Think about it. A sexualized beauty has a functional purpose: finding partners. Asexualized beauty helps cultivate tender feelings towards children or pets, making it less of a nuisance to tend to them. There’s an aesthetic sense of beauty that gives some guidance to decorators, designers, and craftspeople. But in terms of functionality, it pretty much ends there. No one’s going to get a promotion based on the way they see the swell of flesh under an eyebrow. (Hat tip to Philip Roth for making that the defining mark of Faunia’s beauty in in The Human Stain.) Unless you’re an artist or creative director who happens to have an audience that gets you, you have nothing to gain from noticing the way a scarf brushes a woman’s cheek, the scented stillness of a night in the woods. You just drink it in, and turn that into a remembrance, into dhikr.

Seeing flashes of human beauty–not just in a package consisting of sculpted cheekbones, flawless skin, and slender, tapered hands, but the overall perfect assembly of features that is a cause of wonder–continue to remind me of God’s beauty. When I was younger, I’d be wistful, a little pained, or even confused, by beauty.  But that is no longer so. Now I just smile inside. Wide. I understand that what I’m really longing for is Allah’s Beauty. I understand, in Tariq Ramadan’s words, that modesty is not about avoiding beauty, but dealing with it. Perhaps that dealing happens by acknowledging the source of that beauty, reminding ourselves of its source, and praising that Source. And willing and and anticipating and praying for a chance to see Him.

But I want to be even better than that. Next time, I hope I remember to say the same prayer the Prophet did: “Ya Allah, you have made your creation beautiful, so make my character beautiful.”

Ya Allah, Ya Al-Noor, Ya Al-Jameel, glory is to you. You have made your creation unbelievably beautiful. Make all of our characters beautiful as well.

On Duaas Coming True

Today is my younger sister’s 17th birthday. This young lady—who is different from me in a lot of ways but nowhere less awesome—has a little story attached to her existence.

For the first decade of my life I was the only daughter and a middle child. I had an older and a younger brother who tormented me to no end. I would weep and keep asking my mother if I could have a sister. She would tell me to pray for one. I don’t remember if I did (I had some foundational Islamic knowledge but didn’t get into practice until I was twelve or so) but man, I wanted that sister. I loved dolls, and I thought how wonderful it would be to have a live doll, a little being to look after and play with. (Nope, I wasn’t objectifying her at all!)

Imagine my thrill when my aunt approaches me one evening with a beaming face. She didn’t even have to tell me the news. I yelped. And then proceeded to have the most enriching experience of my life: helping look after and take care of my baby sister. So what if other kids were gossiping on the phone, going to parties, and shopping? For me, this is where it was at.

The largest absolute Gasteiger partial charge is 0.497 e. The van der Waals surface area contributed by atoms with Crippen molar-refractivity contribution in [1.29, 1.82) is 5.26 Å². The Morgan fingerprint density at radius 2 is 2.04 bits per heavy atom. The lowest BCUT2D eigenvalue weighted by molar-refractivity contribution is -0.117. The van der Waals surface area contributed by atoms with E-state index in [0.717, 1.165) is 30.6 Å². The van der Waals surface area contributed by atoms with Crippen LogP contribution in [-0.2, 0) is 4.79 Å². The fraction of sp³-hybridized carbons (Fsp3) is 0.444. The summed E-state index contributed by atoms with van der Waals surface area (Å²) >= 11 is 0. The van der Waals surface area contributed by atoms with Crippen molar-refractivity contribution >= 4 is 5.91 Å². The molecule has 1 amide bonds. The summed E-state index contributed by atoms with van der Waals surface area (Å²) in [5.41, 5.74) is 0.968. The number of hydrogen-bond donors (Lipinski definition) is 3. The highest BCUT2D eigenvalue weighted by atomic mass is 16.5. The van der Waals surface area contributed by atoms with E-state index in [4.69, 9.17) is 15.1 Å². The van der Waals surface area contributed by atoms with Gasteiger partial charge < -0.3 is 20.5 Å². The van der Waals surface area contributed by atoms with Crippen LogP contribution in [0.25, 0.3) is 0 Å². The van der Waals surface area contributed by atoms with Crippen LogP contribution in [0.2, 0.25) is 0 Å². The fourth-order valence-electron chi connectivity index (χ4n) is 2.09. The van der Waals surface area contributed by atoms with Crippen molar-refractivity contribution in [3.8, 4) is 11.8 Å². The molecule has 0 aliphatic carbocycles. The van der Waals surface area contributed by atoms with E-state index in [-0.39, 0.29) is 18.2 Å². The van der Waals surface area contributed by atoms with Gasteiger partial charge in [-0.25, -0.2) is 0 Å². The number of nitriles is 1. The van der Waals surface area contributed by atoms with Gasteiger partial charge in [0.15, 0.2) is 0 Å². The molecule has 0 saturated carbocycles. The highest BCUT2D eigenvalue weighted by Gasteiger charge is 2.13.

Now, when I am being affectionate towards my sister, I call her my duaa. On an occasion or two I have joked about how she wouldn’t be living this awesome life if I hadn’t wanted a sister so badly. But I don’t labor that point, because, well, that would be weird, even a bit Phraoesque.

One of my closest friends once said to me: “I created you out of my thoughts.”  That’s how I feel about the people who are closest to me, and the blessings that have been bestowed upon me. Allah (SWT) took care of me from the very beginning, and I know He continues to take care of me when the things I want come true, regardless of whether or not I explicitly pray for them. If that isn’t evidence of Allah’s mercy, I don’t know what is.

Eid Mubarak! And…Brass Crescent Wins!

I hope all those who celebrated Eid had one that was full of bounty and joy!

As you may have noted from the freshly-added badges to this blog, I have been graced with an incredible Eid gift: Brass Crescent awards in both the categories of best blog and best writer! I cannot thank enough all those who nominated and voted for me. I’m small potatoes: my stats haven’t been the kind that have advertisers flocking to my door. But the readers I do have are wonderful, thoughtful, and incredibly intelligent people. It has been a joy engaging with you and I am so grateful for your support. I wouldn’t trade you lot for the world.

Grace is from Allah alone. Indeed, He honors whom He wills and humbles whom He wills.

On Receiving

There was a time, back when I lived in the Gulf, when my mother and I were discussing the situation of a good family friend. (Here, I will call her “Safiya.”) She was approaching the age of thirty and had not found a suitable marriage partner, and her family was deeply distressed about the situation.

Her parents and mine were both soliciting the services of the same matchmaker. On one occasion, the matchmaker suggested a suitor for me who was ten years older than I was. She told us in a well-intentioned manner that we were the first ones she had approached for this match.

Normally I would not have blinked at such a prospect, but because I was ruminating over Safiya’s situation in those days, it struck me as terribly strange that the matchmaker would think of me first. So without thinking, the first thought I expressed to my mother was: “Why isn’t she asking Safiya’s parents?”

My mother was quiet, thrown off by my suggestion. Then she sat me down and patiently explained: “Sarah, don’t think of yourself in terms of other’s needs. You can’t compare your situation to Safiya’s, ever.” She pointed out that this had nothing to do with our not being concerned for her. Rather, when something like this presents itself, it has come our way for a reason, because we’re meant to at least consider it.